When Pastor Charles Worley made the remark in a sermon that all “the homosexuals” should be put behind “an electrified fence” (a link can be found below), the blogosphere exploded in reaction. And, indeed, his words were crazy, unacceptable, immoral, stupid, hateful, and frightening. However, I noted the alleged foundation to his argument: “The Bible’s again[st] it.” This statement is familiar to many who have been inundated by this debate (all of us?), to be sure, but notice the subject of this sentence and the active verb that follows. The Bible (an inanimate object) is (an active verb) against it (a stance on the issue of “homosexuality”). According to Pastor Worley, the Bible has the ability to determine actively, on its own, a position on a particular issue.
However, I have found the liberal Christian response to such claims equally frustrating, because they also gravitate toward that same justification. When one underscores an argument with the preface “the Bible says” or “Ezekiel remarks,” they fail to advance the argument to a more productive place. Indeed, the liberal argument is tethered to a “fundamental” and therefore does not allow them to make the leap to a reading strategy based on individual “experience” (i.e. People’s views on same-sex marriage change as they meet LGBTQ folks). I propose another possibility (though I’m definitely not the first), that liberal Christians must instead shift their biblical argument in favor of same-sex marriage to one that understands biblical texts as texts that speak only when the reader engages them.
Before proceeding I also want to provide full disclosure on two points. First of all, I am a firm supporter and advocate for marriage equality in the United States. My critique of liberal Christians comes from a position of similarity! Second, I recognize that at least one of my posts from this blog contains a title that might seem misleading given the content of this post. That title, containing the phrase, “Says Genesis 2,” was intentional and written self-consciously. In part, that post was addressing this very phenomenon in which the fundamentalist claim is made that that passage can say anything at all, on its own, regarding marriage.
Problems with the Agency Argument
In short, giving the Bible agency serves to reinforce binaries that delegitimize the other, in much the same way the LGBTQ community has been delegitimized over the past century. Take, for example, the problem of homophobia and the Sodom and Gomorrah story. In response to Worley’s interpretation of these two cities’ destruction, Jay Michaelson countered, “The Bible is quite clear as to the sin of Sodom.” While he continues, articulately claiming that the story is about “pride, fullness of bread, and abundance of idleness,” again quoting a biblical book in the same way, he fails to account for the fact that his very need to argue this interpretation points to the lack of clarity in the biblical narrative! While people like Michaelson may make their biblical claims eloquently and touch on many important issues, their use of the Bible as an unspeaking speaker simply serves to solidify the binary division between them and those with whom they disagree.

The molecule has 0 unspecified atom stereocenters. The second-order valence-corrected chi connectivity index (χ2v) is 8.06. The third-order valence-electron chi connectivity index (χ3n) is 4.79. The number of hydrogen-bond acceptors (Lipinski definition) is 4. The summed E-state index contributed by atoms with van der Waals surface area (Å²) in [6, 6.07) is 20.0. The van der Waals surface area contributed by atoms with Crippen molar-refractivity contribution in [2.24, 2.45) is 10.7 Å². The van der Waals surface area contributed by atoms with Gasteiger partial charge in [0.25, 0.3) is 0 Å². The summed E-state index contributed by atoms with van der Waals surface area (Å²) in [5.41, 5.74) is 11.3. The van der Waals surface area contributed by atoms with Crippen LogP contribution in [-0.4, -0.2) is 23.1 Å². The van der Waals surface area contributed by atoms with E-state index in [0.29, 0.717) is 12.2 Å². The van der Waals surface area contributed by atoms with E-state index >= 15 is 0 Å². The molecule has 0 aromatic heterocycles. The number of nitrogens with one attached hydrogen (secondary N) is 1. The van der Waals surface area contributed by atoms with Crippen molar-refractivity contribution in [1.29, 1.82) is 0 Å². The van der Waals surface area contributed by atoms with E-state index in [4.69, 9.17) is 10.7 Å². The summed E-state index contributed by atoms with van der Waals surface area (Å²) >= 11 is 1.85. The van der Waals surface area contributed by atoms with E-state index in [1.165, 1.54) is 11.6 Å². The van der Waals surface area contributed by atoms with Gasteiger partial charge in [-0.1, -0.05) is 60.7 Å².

Rather, what we see in the phenomenon of biblical agency are not instances of the Bible speaking on its own, but of different people using these texts to support their claim; they are using it as a tool. And, while there is nothing necessarily wrong with using the Bible as a utility, they are unclear about that usage. That is, by asserting a foundation to one’s interpretation with “the Bible says,” the interpreter simply hides their reading and understanding process. The result? more creative interpretations of scripture are limited, as liberal and conservative Christians alike refuse to engage scripture as something created within a context and constantly recreated within infinite other contexts.
So, How Can the Bible Be Used?
For years, many interpreters have used scripture creatively, sometimes within scripture itself! Take, for instance the author of Mark’s use of Psalm 22 in Jesus’ dying words on the cross (Mark 15:34). Today LGBTQ bloggers are bringing their experience to bear on scripture; and singer-songwriters, such as John Darnielle of the Mountain goats have openly interpreted scripture in their music. In each instance, these interpreters have been inspired by their life and by biblical texts and have thusly enriched those very texts through their interpretation. However, this is done only because the readers have added their own voices.
Whatever the case, no interpretation of scripture demonstrates the ability of the Bible to speak, but only the need of interpreters to speak for it. And this reality can only be part of an exciting, liberating, and creative process. It seems to me that the issue of same-sex marriage can benefit and has benefited in much the same way.